—– source Fabricadecercetare —–
Geothermal technologies use thermal and sustainable clean energy of the Earth. Geothermal resources include heat retained in the soil at shallow, warm water found a few kilometers from the subsurface of the earth and extremely high temperatures of molten magma deep underground.
Hydraulic fracturing is most well known in the natural gas arena, however one company is hoping to change that. Using an existing well that had become unproductive, high-pressure water, 800psi to 1000psi, was injected to fracture the rocks with a hope of allowing enough water to circulate in order to make the process economically feasible.
A fully dispatchable geothermal plant in Hawaii may influence power contracts in states like California that have a significant amount of energy but dwindling capacity with intermittent renewables.
Direct use of geothermal technology
Hot water placed near the Earth’s surface can be used to heat, for a variety of commercial and industrial uses. Direct use applications include heating buildings, growing plants in greenhouses, drying crops, hot water for fish farms and several industrial processes such as pasteurization of milk.
Geothermal electricity production
Geothermal energy comes from the deep Earth and produces minimal emissions.
source – Pacific Gas & Electric
Ground heat – geothermal energy – heats the water which entered the underground tanks. These tanks can be exploited for a variety of uses, depending on water temperature. Energy from reservoirs with high temperature (225 ° – 600 ° F) can be used to produce electricity.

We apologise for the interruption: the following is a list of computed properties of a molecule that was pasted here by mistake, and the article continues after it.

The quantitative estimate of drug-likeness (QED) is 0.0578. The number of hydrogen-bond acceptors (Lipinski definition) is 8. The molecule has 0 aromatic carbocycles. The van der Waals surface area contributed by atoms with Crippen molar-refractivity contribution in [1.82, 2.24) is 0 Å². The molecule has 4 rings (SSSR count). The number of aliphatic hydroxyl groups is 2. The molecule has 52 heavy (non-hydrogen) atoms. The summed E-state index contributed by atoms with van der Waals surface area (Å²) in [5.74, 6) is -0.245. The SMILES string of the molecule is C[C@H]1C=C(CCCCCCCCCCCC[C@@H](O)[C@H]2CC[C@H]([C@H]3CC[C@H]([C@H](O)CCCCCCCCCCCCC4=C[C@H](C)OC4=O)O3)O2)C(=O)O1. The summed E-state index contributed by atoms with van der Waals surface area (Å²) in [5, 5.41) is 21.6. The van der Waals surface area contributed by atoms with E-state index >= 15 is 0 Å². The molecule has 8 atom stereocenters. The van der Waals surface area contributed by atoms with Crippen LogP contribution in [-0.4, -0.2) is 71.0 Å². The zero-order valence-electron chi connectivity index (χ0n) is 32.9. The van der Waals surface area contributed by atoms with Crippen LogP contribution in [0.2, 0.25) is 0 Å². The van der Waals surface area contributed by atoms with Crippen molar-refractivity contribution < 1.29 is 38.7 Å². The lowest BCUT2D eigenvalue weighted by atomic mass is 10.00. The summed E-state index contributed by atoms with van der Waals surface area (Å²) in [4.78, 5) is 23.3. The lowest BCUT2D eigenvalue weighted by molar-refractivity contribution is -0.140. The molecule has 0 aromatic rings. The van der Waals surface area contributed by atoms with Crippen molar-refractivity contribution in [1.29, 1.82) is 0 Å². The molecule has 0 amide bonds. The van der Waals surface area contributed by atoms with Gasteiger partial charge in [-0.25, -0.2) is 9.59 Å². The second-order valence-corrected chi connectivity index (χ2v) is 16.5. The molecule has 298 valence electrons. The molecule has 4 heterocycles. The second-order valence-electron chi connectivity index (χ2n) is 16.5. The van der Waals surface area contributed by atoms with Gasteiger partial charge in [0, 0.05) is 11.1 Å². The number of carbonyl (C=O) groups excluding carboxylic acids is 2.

Through research and development, geothermal energy is becoming more efficient and competitive in terms of cost compared to fossil fuels.
Currently, there are three types of geothermal power plants:
Dry steam based:
Steam power plants use the needed amount of steam for the turbine rotation, coming from underground wells, which activates a generator that produces electricity. There are underground steam resources such as the Geysers.
Water vapor based:
The most common type of geothermal power plant – plants that use water vapor from water at temperatures above 360 ° F. The hot water flowing through wells to the ground by lowering the pressure, makes some hot water into steam. The steam is then used to power a generator and the remaining water and condensed steam is returned to the tank.
Binary cycle based:
These plants use heat from low temperature reservoirs (225 ° – 360 ° F) to boil a working fluid, which is then vaporized in a heat exchanger and used to power a generator. The water that does not come in direct contact with the working fluid is then injected back into the ground in order to reheat.
Although geothermal heat pumps can be used almost anywhere , the most widely used power generation facilities are located in different parts of the country, where the geothermal resource base is concentrated.
Current drilling technology limits the shallow geothermal resource development – relative to tanks filled with water or steam. But researchers develop new technologies to capture heat from depths as great, being able to drill almost anywhere.
These maps show the distribution of geothermal resources in Romania.
Currently 137 MWt are installed by drilling of 61 geothermal resources. The installed power is used only for thermal applications. There is a tendency for the additional use of geothermal potential, especially for thermal applications such as space heating and hot water production.
Map of geothermal systems in Romania (prospected by drilling and possible exploitable)
Geological Institute of Romania
IGR (Geological Institute of Romania) in 1985 developed a map used in many current studies of geothermal potential in Romania. The map is showing temperatures and geothermal flow at a depth of 3000 m.
Geothermal Map of Romania – IGR 1985
A study of the European Bank for Reconstruction and Development (EBRD) shows the geothermal map within the country profile of Romania. It shows temperatures at a depth of 3000 m. There is no information in relation to the data source responsible for preparing this map.
Map of geothermal energy in Romania – EBRD Study
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